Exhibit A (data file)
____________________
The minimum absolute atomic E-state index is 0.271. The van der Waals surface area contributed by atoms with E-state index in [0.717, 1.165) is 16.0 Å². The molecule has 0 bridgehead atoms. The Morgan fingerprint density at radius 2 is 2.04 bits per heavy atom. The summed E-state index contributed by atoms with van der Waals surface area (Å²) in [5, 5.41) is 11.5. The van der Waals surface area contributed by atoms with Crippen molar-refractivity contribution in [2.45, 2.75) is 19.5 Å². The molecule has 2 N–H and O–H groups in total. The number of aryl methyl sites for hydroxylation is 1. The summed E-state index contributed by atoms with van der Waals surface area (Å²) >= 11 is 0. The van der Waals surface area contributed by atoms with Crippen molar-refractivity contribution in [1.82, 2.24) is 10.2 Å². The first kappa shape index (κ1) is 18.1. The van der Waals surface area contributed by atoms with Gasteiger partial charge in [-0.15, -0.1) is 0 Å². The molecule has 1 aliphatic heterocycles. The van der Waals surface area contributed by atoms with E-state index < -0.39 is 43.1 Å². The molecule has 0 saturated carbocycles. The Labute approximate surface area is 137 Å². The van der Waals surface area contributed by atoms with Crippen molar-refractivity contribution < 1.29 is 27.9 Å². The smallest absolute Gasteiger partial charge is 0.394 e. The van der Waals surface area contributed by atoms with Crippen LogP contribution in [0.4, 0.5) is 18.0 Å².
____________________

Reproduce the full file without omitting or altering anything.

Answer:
The minimum absolute atomic E-state index is 0.271. The van der Waals surface area contributed by atoms with E-state index in [0.717, 1.165) is 16.0 Å². The molecule has 0 bridgehead atoms. The Morgan fingerprint density at radius 2 is 2.04 bits per heavy atom. The summed E-state index contributed by atoms with van der Waals surface area (Å²) in [5, 5.41) is 11.5. The van der Waals surface area contributed by atoms with Crippen molar-refractivity contribution in [2.45, 2.75) is 19.5 Å². The molecule has 2 N–H and O–H groups in total. The number of aryl methyl sites for hydroxylation is 1. The summed E-state index contributed by atoms with van der Waals surface area (Å²) >= 11 is 0. The van der Waals surface area contributed by atoms with Crippen molar-refractivity contribution in [1.82, 2.24) is 10.2 Å². The first kappa shape index (κ1) is 18.1. The van der Waals surface area contributed by atoms with Gasteiger partial charge in [-0.15, -0.1) is 0 Å². The molecule has 1 aliphatic heterocycles. The van der Waals surface area contributed by atoms with E-state index < -0.39 is 43.1 Å². The molecule has 0 saturated carbocycles. The Labute approximate surface area is 137 Å². The van der Waals surface area contributed by atoms with Crippen molar-refractivity contribution < 1.29 is 27.9 Å². The smallest absolute Gasteiger partial charge is 0.394 e. The van der Waals surface area contributed by atoms with Crippen LogP contribution in [0.4, 0.5) is 18.0 Å².